Give Your Groove -- The age-old tradition of recording a custom selection of songs to a cassette tape has been updated to the digital age. A few TidBITS Talk participants mentioned they plan to send CDs containing, in the words of Mike Cohen, "unreleased tracks, live performances, and other rarities and hard-to-find music." Being digital, however, means you're not limited to just music. Marilyn Matty plans to add video to her CDs. Or, if you have a SuperDrive-equipped Power Mac, take your videos, still images, and MP3 files and burn them to a DVD using Apple's iDVD software.
Book Geeks Recommend Geek Books -- As publishers, we're enthusiastic supporters of books. Not surprisingly, a few TidBITS Talk subscribers singled out the printed word as great gifts. With Mac OS X invading our Macs, Mike Whybark recommends building a Unix bookshelf, either from online sellers like Amazon.com or from your local used bookstore. "Since Unix is a mature OS, there are many titles which have been out for a good while that are not utterly obsolescent, as so many computer books become over time. I recently picked up a copy of Unix Unleashed circa 1994 for two dollars, and it's been helpful!" Some suggested titles include:
Learning the Unix Operating System (Nutshell Handbook), by Jerry D. Peek, et al (O'Reilly, $12)
Apache: the Definitive Guide (With CD-ROM), by Ben Laurie, et al (O'Reilly, $25)
Sendmail, by Bryan Costales, Eric Allman (O'Reilly, $35)
DNS and BIND (4th Edition), by Paul Albitz, Cricket Liu (O'Reilly, $32)
Mac OS X: The Missing Manual by David Pogue (O'Reilly, $18)
Think Local, Read Geek -- Steve Harley writes, "Computer books are great gifts, but for more advanced users it can be very hard to know which book. Giving a gift certificate solves that problem, but if the recipient is not local, one might feel stuck with giving certificates from large chains or online behemoths like Amazon. The answer is BookSense, which links independent booksellers and helps them compete while remaining independent."
Holster Your Palm -- Since the original PalmPilot, companies have devised all manner of cases, belt clips, and pouches to hold your handheld organizer, and Derek Miller chimes in with an interesting new entry in the field. "Nite Ize makes a line of extremely hardy and practical PDA, phone, radio, and GPS cases, with flexible internal metal frames, called Stand Up Holsters. They not only protect your Palm or other device, but also have extra pockets and flip to stand like easels, clip to your belt, or even hang from something if you like. They're a bit bulky and geeky-looking, but very practical, even if a tad expensive ($50 Canadian for the PDA case in one store I looked at - about $30-35 US)."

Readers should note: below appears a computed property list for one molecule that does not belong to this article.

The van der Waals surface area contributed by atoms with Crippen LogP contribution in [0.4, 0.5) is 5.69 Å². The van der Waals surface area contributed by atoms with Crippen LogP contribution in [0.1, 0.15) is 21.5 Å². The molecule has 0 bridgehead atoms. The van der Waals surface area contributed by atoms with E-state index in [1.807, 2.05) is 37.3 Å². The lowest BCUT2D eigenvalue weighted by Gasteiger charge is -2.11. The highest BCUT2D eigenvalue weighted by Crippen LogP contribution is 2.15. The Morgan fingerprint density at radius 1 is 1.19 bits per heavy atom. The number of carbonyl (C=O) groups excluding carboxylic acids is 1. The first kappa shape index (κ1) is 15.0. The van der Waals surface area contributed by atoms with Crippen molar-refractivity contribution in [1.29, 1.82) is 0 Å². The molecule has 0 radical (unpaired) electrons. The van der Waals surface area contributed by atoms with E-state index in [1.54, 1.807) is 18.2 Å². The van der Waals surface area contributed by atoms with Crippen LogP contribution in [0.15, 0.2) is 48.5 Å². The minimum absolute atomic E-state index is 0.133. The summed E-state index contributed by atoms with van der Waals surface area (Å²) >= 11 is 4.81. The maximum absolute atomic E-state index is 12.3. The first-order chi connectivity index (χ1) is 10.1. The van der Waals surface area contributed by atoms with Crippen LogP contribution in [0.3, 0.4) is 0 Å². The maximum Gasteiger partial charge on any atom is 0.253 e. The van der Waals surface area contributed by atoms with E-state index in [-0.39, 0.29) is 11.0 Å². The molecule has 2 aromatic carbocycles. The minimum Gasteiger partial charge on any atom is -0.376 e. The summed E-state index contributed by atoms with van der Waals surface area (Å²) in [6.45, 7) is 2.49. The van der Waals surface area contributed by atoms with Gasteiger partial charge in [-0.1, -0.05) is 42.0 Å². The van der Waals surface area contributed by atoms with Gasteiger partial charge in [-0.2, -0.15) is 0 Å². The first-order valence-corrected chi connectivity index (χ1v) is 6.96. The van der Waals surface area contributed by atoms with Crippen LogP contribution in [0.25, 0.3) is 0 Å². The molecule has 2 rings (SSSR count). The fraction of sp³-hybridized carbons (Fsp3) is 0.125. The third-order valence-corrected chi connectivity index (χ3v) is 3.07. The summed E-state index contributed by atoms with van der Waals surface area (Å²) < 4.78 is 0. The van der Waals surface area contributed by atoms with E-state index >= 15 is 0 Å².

Packing Digital Heat -- Your cell phone rings, your Visor's alarm goes off, and you're scrambling for your digital camera before that perfect picture disappears. Augh! Many of us find ourselves carrying a variety of handheld electronic devices these days, but carrying your devices in a way that keeps them accessible and at least moderately attractive has proven tricky. Adam wrote, "My current solution comes from Personal Electronics Concealment, a company that has taken designs from shoulder holsters and created a flexible set of e-Holster products for all your devices. You can combine a two-shoulder e-Harness, a one-shoulder e-ShoulderStrap, or a belt-mounted e-BeltSnap with one or more e-Pouches in a variety of shapes and sizes to match your devices. I have an e-ShoulderStrap with a pair of e-Pouches, one hanging underneath the other, sized perfectly for my cell phone and either my Canon PowerShot S100 or Palm V. Access to the velcro-fastened e-Pouches is fast and easy, and although I generally wear the e-ShoulderStrap over my head and across my chest for a more secure fit, you're supposed to drape it over one shoulder like a purse. Either way, it fits well under a jacket, and although the black leather or ballistic nylon construction leans toward the FBI look, I haven't gotten so much as a strange look yet. I also find myself wearing running clothes that lack pockets a fair amount of the time these days, and it turns out that the e-Pouch that normally carries either my Palm or camera can instead hold my wallet and, thanks to the slight bulk of the small, rectangular Leatherman Micra on my key chain, my keys as well. I still sometimes just shove my cell phone in my pocket and leave, but whenever I want to carry multiple devices, I grab for the e-Holster. If you want to see me modeling the e-Holster, find me at Macworld Expo in a few weeks."